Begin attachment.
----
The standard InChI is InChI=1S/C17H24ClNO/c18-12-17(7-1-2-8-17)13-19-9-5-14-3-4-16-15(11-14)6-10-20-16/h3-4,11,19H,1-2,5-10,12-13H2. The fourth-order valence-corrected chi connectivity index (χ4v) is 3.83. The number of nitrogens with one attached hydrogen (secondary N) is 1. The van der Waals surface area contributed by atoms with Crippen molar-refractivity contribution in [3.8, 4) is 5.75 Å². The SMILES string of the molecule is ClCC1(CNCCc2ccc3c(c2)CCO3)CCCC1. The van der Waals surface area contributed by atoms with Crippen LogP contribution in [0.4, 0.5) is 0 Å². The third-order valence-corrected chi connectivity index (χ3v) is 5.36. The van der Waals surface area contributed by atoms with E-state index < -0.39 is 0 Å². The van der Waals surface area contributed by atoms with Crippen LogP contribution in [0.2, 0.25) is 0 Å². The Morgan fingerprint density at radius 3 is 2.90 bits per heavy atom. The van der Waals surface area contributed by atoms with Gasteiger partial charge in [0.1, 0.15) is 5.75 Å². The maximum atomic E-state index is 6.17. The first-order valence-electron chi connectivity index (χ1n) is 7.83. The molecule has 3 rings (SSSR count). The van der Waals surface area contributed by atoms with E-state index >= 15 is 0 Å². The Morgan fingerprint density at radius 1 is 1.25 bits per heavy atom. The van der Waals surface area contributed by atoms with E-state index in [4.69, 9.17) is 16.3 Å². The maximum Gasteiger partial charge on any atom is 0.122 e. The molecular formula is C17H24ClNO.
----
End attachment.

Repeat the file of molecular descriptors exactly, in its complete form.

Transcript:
The standard InChI is InChI=1S/C17H24ClNO/c18-12-17(7-1-2-8-17)13-19-9-5-14-3-4-16-15(11-14)6-10-20-16/h3-4,11,19H,1-2,5-10,12-13H2. The fourth-order valence-corrected chi connectivity index (χ4v) is 3.83. The number of nitrogens with one attached hydrogen (secondary N) is 1. The van der Waals surface area contributed by atoms with Crippen molar-refractivity contribution in [3.8, 4) is 5.75 Å². The SMILES string of the molecule is ClCC1(CNCCc2ccc3c(c2)CCO3)CCCC1. The van der Waals surface area contributed by atoms with Crippen LogP contribution in [0.4, 0.5) is 0 Å². The third-order valence-corrected chi connectivity index (χ3v) is 5.36. The van der Waals surface area contributed by atoms with E-state index < -0.39 is 0 Å². The van der Waals surface area contributed by atoms with Crippen LogP contribution in [0.2, 0.25) is 0 Å². The Morgan fingerprint density at radius 3 is 2.90 bits per heavy atom. The van der Waals surface area contributed by atoms with Gasteiger partial charge in [0.1, 0.15) is 5.75 Å². The maximum atomic E-state index is 6.17. The first-order valence-electron chi connectivity index (χ1n) is 7.83. The molecule has 3 rings (SSSR count). The van der Waals surface area contributed by atoms with E-state index >= 15 is 0 Å². The Morgan fingerprint density at radius 1 is 1.25 bits per heavy atom. The van der Waals surface area contributed by atoms with E-state index in [4.69, 9.17) is 16.3 Å². The maximum Gasteiger partial charge on any atom is 0.122 e. The molecular formula is C17H24ClNO.